As the federal election campaign degenerates from vicious name-calling to literal sticks and stones, the idea of governing the country by balancing competing visions, policies, regions and demands seems quaint, if not antique. But perhaps this absence of equilibrium only serves to highlight its value. Preston Manning makes the case for bringing greater balance to a wide range of topics, including economic policies, Covid-19 restrictions, the environment, federal-provincial relations and even identity politics. What’s required to get there are political leaders committed to hearing both sides of the issues – and an electorate that demands it.
One might think that with Canada’s formidable array of pandemic restrictions, lockdowns, curfews, shuttered businesses and myriad other prohibited places and activities, the last thing Canadians need is another incentive to stay home and do nothing. And yet demands for paid sick days are now reaching a fevered pitch. Alongside labour and the political left, even some business groups claim to support the idea. As Peter Shawn Taylor finds, however, European-style sick-day benefits are no panacea. In fact, they threaten great harm to Canada’s post-pandemic economic recovery.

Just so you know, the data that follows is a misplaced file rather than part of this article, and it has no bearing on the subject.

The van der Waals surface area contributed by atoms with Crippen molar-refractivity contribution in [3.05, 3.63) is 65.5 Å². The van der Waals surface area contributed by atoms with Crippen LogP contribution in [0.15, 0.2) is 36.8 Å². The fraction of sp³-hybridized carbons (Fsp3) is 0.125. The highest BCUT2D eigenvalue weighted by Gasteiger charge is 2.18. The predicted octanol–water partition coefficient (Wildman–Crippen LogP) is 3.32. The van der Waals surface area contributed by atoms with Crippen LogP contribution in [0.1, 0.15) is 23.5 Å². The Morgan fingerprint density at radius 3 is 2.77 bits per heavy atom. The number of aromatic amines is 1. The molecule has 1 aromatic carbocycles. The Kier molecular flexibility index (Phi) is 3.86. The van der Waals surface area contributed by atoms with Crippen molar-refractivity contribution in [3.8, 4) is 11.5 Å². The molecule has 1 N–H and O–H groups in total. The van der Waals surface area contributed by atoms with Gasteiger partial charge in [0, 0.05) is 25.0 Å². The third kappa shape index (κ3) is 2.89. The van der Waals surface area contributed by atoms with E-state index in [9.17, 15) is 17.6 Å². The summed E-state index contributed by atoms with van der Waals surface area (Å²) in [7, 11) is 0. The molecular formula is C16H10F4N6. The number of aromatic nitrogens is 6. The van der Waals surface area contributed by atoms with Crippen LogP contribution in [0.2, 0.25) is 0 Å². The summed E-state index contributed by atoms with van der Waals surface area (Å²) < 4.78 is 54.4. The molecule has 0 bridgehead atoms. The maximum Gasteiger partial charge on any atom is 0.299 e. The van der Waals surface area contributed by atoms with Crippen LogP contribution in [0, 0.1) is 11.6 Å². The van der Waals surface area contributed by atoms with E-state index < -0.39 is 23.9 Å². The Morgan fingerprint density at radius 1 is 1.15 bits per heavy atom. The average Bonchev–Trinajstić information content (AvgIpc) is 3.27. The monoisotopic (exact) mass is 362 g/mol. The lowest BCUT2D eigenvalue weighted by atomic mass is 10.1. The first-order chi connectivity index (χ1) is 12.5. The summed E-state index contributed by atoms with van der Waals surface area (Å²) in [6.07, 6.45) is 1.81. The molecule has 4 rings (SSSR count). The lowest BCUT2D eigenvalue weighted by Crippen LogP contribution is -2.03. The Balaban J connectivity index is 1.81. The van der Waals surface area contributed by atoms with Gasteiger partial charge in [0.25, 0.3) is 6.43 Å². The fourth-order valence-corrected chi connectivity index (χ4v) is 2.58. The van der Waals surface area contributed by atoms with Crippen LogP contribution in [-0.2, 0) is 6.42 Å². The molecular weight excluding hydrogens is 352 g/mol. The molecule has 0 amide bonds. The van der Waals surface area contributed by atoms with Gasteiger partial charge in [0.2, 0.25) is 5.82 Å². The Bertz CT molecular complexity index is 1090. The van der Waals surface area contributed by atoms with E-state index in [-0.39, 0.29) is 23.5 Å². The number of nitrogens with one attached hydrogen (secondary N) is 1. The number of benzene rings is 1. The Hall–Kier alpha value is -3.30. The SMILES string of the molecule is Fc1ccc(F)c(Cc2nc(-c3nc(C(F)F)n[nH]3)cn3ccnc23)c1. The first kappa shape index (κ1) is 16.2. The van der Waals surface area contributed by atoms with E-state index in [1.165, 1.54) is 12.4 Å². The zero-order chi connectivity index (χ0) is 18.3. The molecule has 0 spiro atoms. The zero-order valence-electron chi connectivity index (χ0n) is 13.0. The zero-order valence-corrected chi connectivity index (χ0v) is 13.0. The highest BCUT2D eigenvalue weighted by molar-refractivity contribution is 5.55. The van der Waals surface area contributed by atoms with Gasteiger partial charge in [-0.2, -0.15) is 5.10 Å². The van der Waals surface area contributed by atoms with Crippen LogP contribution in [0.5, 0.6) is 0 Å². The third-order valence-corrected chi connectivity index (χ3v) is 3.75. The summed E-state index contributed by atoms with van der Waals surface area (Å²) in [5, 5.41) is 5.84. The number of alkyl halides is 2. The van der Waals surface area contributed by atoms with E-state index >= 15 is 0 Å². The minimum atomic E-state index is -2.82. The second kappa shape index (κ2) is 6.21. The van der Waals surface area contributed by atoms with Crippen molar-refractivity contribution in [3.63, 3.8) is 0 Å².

The mutual gains created by international trade have been well-established since 1817, when economist David Ricardo first explained why Portugal sold wine to Britain, and Britain traded cloth to Portugal. Capitalizing on each’s “comparative advantage,” Ricardo observed, raised overall incomes and left consumers better off in both countries. The same still holds today. Yet our current global pandemic has many claiming self-sufficiency in all things is not only a virtue, but a national necessity. With Canada’s future prosperity at risk from an outbreak of Covid-19 inspired protectionism, Peter Shawn Taylor explains just what’s at stake and offers a stout defence of classic free trade principles.